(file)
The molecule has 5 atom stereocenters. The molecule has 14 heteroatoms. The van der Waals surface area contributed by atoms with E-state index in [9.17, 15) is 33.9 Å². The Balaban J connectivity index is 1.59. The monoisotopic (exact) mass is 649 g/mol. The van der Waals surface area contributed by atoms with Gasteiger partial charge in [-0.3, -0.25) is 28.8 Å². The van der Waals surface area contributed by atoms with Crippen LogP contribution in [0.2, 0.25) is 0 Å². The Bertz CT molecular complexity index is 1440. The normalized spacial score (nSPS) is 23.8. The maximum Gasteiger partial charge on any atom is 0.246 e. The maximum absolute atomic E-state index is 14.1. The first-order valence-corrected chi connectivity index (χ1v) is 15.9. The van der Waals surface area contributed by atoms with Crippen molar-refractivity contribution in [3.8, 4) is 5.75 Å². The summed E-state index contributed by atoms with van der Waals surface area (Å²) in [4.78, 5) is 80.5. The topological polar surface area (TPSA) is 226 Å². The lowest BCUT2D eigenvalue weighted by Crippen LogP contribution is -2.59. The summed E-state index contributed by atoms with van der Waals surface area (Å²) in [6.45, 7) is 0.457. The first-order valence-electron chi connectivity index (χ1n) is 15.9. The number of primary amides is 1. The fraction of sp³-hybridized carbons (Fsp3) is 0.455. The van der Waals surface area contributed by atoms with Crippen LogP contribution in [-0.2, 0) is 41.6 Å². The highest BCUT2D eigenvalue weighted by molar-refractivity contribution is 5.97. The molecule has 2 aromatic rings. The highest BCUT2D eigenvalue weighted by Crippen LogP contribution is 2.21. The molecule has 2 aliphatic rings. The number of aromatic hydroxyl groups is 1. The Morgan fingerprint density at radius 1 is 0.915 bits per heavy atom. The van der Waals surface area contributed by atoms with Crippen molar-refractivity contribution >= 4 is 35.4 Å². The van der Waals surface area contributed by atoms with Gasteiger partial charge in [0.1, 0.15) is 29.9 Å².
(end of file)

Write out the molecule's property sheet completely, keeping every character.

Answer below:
The molecule has 5 atom stereocenters. The molecule has 14 heteroatoms. The van der Waals surface area contributed by atoms with E-state index in [9.17, 15) is 33.9 Å². The Balaban J connectivity index is 1.59. The monoisotopic (exact) mass is 649 g/mol. The van der Waals surface area contributed by atoms with Gasteiger partial charge in [-0.3, -0.25) is 28.8 Å². The van der Waals surface area contributed by atoms with Crippen LogP contribution in [0.2, 0.25) is 0 Å². The Bertz CT molecular complexity index is 1440. The normalized spacial score (nSPS) is 23.8. The maximum Gasteiger partial charge on any atom is 0.246 e. The maximum absolute atomic E-state index is 14.1. The first-order valence-corrected chi connectivity index (χ1v) is 15.9. The van der Waals surface area contributed by atoms with Crippen molar-refractivity contribution in [3.8, 4) is 5.75 Å². The summed E-state index contributed by atoms with van der Waals surface area (Å²) in [4.78, 5) is 80.5. The topological polar surface area (TPSA) is 226 Å². The lowest BCUT2D eigenvalue weighted by Crippen LogP contribution is -2.59. The summed E-state index contributed by atoms with van der Waals surface area (Å²) in [6.45, 7) is 0.457. The first-order valence-electron chi connectivity index (χ1n) is 15.9. The number of primary amides is 1. The fraction of sp³-hybridized carbons (Fsp3) is 0.455. The van der Waals surface area contributed by atoms with Crippen LogP contribution in [-0.2, 0) is 41.6 Å². The highest BCUT2D eigenvalue weighted by molar-refractivity contribution is 5.97. The molecule has 2 aromatic rings. The highest BCUT2D eigenvalue weighted by Crippen LogP contribution is 2.21. The molecule has 2 aliphatic rings. The number of aromatic hydroxyl groups is 1. The Morgan fingerprint density at radius 1 is 0.915 bits per heavy atom. The van der Waals surface area contributed by atoms with Crippen molar-refractivity contribution >= 4 is 35.4 Å². The van der Waals surface area contributed by atoms with Gasteiger partial charge in [0.1, 0.15) is 29.9 Å².